I see three possibilities.
One, this started as sexual harassment, and the victims were too shocked and intimidated to resist the escalation to sexual assault and rape. Disgusting, yes, but not outlandishly sensational. However, if this were the case, no one would be claiming to have been legitimately hypnotized.
Two, this was willing sexual role play until someone changed their mind out of guilt or embarrassment. There may or may not have been serious consent issues depending on who said what during the “sessions”, but I would not expect to find out due to the motivations of the alleged victims. Naturally, the lawyer in this version of events remains an unethical creep, but not necessarily a rapist.
Three, he just slipped something into their drink, and the whole hypnosis thing is irrelevant.
Hypnotism is not a myth, it is real, and I know this from personal experience.
The term covers several, probably unrelated phenomenon, some of which I don’t question. These accusations, however, require the validity of mind control on unwitting subjects in a private setting, something for which I would need to see more evidence.
You can’t make this stuff up…
He was recorded doing this during a telephone call? Is it possible to hypnotize someone over the telephone, or was some kind of post-hypnotic suggestion involved, like ‘The Manchurian Candidate’? That’s scarier, and even more of an intimate violation, than the rapes themselves.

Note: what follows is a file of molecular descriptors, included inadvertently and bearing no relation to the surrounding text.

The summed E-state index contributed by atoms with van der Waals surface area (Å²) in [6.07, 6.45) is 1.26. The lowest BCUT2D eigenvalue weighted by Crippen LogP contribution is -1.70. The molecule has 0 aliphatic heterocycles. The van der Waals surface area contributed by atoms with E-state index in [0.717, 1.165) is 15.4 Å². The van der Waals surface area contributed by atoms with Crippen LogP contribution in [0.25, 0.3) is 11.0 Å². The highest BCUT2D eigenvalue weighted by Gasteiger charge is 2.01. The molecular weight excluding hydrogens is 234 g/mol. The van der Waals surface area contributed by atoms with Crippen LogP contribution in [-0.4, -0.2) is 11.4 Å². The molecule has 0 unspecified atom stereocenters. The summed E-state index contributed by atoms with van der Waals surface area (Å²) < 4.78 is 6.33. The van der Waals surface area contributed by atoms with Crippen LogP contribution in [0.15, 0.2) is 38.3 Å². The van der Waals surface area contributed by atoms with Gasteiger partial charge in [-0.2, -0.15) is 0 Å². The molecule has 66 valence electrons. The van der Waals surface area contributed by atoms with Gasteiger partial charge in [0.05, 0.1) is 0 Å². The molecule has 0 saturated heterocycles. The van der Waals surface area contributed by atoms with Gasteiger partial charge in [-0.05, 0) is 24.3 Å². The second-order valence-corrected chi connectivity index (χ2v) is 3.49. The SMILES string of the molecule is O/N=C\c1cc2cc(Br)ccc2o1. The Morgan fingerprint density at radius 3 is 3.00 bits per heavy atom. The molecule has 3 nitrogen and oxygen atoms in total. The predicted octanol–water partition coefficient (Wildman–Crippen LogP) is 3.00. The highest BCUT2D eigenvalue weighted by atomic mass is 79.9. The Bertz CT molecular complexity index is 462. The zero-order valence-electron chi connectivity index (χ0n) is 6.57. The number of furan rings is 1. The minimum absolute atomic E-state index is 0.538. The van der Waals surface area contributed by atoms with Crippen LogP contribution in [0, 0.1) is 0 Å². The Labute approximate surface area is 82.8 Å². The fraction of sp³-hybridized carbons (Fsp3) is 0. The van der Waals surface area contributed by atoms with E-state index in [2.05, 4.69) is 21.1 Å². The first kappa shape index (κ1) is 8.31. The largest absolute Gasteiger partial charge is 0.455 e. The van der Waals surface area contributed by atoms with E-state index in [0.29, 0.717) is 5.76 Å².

Yes, that was the “code word” part…she was under continuing hypnotic suggestion and would go into a trance with the sound of that word.
Wild ass guess on my part…did you engage in hypnotherapy as an aid to quit smoking? Reason I ask is that seems to be the most effective use of hypnotherapy (hypnosis) and the most successful. However, hypnosis is limited in it effectiveness, and as a general rule, will not work to accomplish what this lawyer supposedly did. Stage hypnotists, for instance, do not actually hypnotize their victims, but do employ strong suggestion (among other things). And the “code-word” is a post-hypnotic suggestion, which is used by hypnotherapists to facilitate placement in the “hypnotic state” in follow-up sessions. In most cases, a subject cannot be made to do something in a “trance” that they would not have done otherwise, but they can be told not to remember specific things while under…and sometimes that even works. As an aside, hypnosis is not a good way to enhance memories, for instance, because some of the wildest lies have come from people in a “trance”. Being hypnotized does NOT guarantee compliance.
Being hypnotized may not guarantee compliance, but it’s a heck of a way to lower a person’s resistance. If deliberately inducing a woman to get drunk so that she’ll consent to sex she wouldn’t otherwise is considered rape, hypnosis would certainly fall into a similar category – and unless she consented to be hypnotized in the first place, it’s actually closer to the equivalent of slipping her an intoxicating drug without her knowledge.